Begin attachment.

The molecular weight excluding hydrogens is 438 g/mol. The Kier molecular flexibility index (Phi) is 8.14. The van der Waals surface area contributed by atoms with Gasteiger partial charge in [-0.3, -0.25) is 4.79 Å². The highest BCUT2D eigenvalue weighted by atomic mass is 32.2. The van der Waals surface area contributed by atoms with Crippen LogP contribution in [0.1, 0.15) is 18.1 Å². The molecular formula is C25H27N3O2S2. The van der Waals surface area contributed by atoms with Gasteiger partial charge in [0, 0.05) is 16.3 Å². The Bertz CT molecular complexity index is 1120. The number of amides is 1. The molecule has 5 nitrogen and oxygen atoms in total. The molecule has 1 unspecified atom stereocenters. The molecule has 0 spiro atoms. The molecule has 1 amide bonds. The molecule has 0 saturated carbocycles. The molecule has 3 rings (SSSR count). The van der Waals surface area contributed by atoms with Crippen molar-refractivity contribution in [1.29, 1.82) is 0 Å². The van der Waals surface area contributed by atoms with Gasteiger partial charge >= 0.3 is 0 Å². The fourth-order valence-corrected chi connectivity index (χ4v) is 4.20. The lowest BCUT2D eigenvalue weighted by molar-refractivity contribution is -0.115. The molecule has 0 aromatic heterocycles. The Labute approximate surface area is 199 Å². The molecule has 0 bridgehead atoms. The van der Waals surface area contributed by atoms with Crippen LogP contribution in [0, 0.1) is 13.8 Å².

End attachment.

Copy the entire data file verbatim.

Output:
The molecular weight excluding hydrogens is 438 g/mol. The Kier molecular flexibility index (Phi) is 8.14. The van der Waals surface area contributed by atoms with Gasteiger partial charge in [-0.3, -0.25) is 4.79 Å². The highest BCUT2D eigenvalue weighted by atomic mass is 32.2. The van der Waals surface area contributed by atoms with Crippen LogP contribution in [0.1, 0.15) is 18.1 Å². The molecular formula is C25H27N3O2S2. The van der Waals surface area contributed by atoms with Gasteiger partial charge in [0, 0.05) is 16.3 Å². The Bertz CT molecular complexity index is 1120. The number of amides is 1. The molecule has 5 nitrogen and oxygen atoms in total. The molecule has 1 unspecified atom stereocenters. The molecule has 0 spiro atoms. The molecule has 1 amide bonds. The molecule has 0 saturated carbocycles. The molecule has 3 rings (SSSR count). The van der Waals surface area contributed by atoms with Crippen molar-refractivity contribution in [1.29, 1.82) is 0 Å². The van der Waals surface area contributed by atoms with Gasteiger partial charge >= 0.3 is 0 Å². The fourth-order valence-corrected chi connectivity index (χ4v) is 4.20. The lowest BCUT2D eigenvalue weighted by molar-refractivity contribution is -0.115. The molecule has 0 aromatic heterocycles. The Labute approximate surface area is 199 Å². The molecule has 0 bridgehead atoms. The van der Waals surface area contributed by atoms with Crippen LogP contribution in [0, 0.1) is 13.8 Å².